Alternative training outside during winter

Hey everyone,

just wanted to know who was into some other sports during the winter, but sports that are done outside :P, along with the fresh air. I might be starting doing more classical cross-country skiing, hiking for sure and many other stuff and wanted to know if any of you were doing similar activities.


running :lol:

hey seb, im not planning on doing any other sports other than perhaps the occasional day of downhill skiing, however if you are going hiking sometime christina and i would be interested in joining you (we have never really done any hiking before)

  • leslie

hey, i also run, but always wanted to take up XC skiing, and was gonna do it this winter along with Olivier who came ride with us a couple of times. do you have skis yet or will you buy some?

Now that my research seems to have gotten under control (let’s hope it stays this way…) I am hoping to get my heart rate up again!

I have to admit that I’m not a winter person, but I’m determined to overcome my dislike of the bitter cold by trying some winter sports. I’ve hiked quite a bit (Alps and Carpathians) but again, never in winter. If you know of any good hiking that can be done in the winter anywhere close by let me know!

I’m hoping to try XC skiing this winter. I heard that you can do it both on Mont Royal and somewhere around the botanical gardens, so I’m hoping to check that out. Other than that, I will be doing a LOT of skating!


for monika, yes in montreal you can do it on mont-royal, parc maisonneuve (just beside botanical garden), and all the great natural park around the island (ile bizard, pointe st-jacques, ile de la visitation, bois de liesses, …) and some are really nice place to go, but might need a car since the far west island end is pretty far to go in bus.

Nammerlaan, the skis i have right now are too unconfortable and not really good (fishscale, no wax), so i’ll get a “new” used pair soon before the snow starts to accumulate. Are you in classical or skating XC skiing?

Leslie, sure i’ll let you know, right now i am going hicking roughly once every weekend, so if you are available at some point, just tell me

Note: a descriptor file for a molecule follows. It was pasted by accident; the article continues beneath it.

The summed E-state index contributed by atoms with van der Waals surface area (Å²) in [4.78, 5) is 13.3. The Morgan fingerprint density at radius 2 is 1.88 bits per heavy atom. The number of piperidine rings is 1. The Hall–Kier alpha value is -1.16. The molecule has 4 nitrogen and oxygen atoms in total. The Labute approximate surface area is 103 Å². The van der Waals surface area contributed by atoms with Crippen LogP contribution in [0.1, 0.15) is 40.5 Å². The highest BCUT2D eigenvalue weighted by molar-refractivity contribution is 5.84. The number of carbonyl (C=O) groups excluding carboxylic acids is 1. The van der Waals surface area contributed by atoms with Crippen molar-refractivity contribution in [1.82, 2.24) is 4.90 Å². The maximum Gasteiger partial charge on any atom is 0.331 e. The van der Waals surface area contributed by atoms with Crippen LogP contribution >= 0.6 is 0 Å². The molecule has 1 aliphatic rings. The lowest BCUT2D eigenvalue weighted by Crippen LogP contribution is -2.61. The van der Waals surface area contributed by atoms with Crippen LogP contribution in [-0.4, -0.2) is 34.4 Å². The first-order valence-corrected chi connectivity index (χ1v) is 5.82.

bye bye

Sounds like some things could be organized here! I know mcgill outdoors club rents out XC skis very cheaply, so when the snow falls we could spend sat/sun afternoon XC skiing?

Bring on the snow! :smiley:

I have been XC skiing ever since I was in high school (yes, that long!) and I have since added the skating technique to go along with the classic style I originally learned. I’m not a fan of bitter cold when I’m skiing alone but being in a group can really take your mind off of the environment for a few hours at least.

I’m in.

Snowshoeing use to be a popular MCT winter activity - it’s great on the mountain, and snowshoes can also be rented from the gym.

For any/everyone with off-road bikes, a group used also to ride up the carriage path in winter, and walk/run back down the stairs from the chalet to keep warm(er) feet. After two years, the stairs are finally reconstructed - though they are not as conveninet as before (too many of them!). [I realise this isn’t quite “alternative” training, but heh…]


Well, snow isn’t there yet, so I’m commuting between home and McGill (30 min 2X a day = 5hrs per week) on my weird bike. Snowshoeing is sad on Mount Royal and in Montreal unless there was a big snowfall during the night AND it’s during the week-end AND you’re available to open the tracks before anyone else, because there’s so much people using the trails that the snow is tightly packed and you don’t actually need snowshoes. What I do recommend as an occasionnal training is to snowshoe to university (without taking the car/bike/bus/metro) during a snowstorm - you’ll look more intelligent than anyone else, you’ll get congratulations for your great idea and you will make a lot of effort and get to laugh at stupid short-sighted drivers. Another idea: become a conservation patroller on Mount Royal. You’ll get to know the park by heart, walk a lot (3 hours shift), practice your second language (whether it’s French or English) and know all current and past issues about the delicate and fragile equilibrium on the mountain.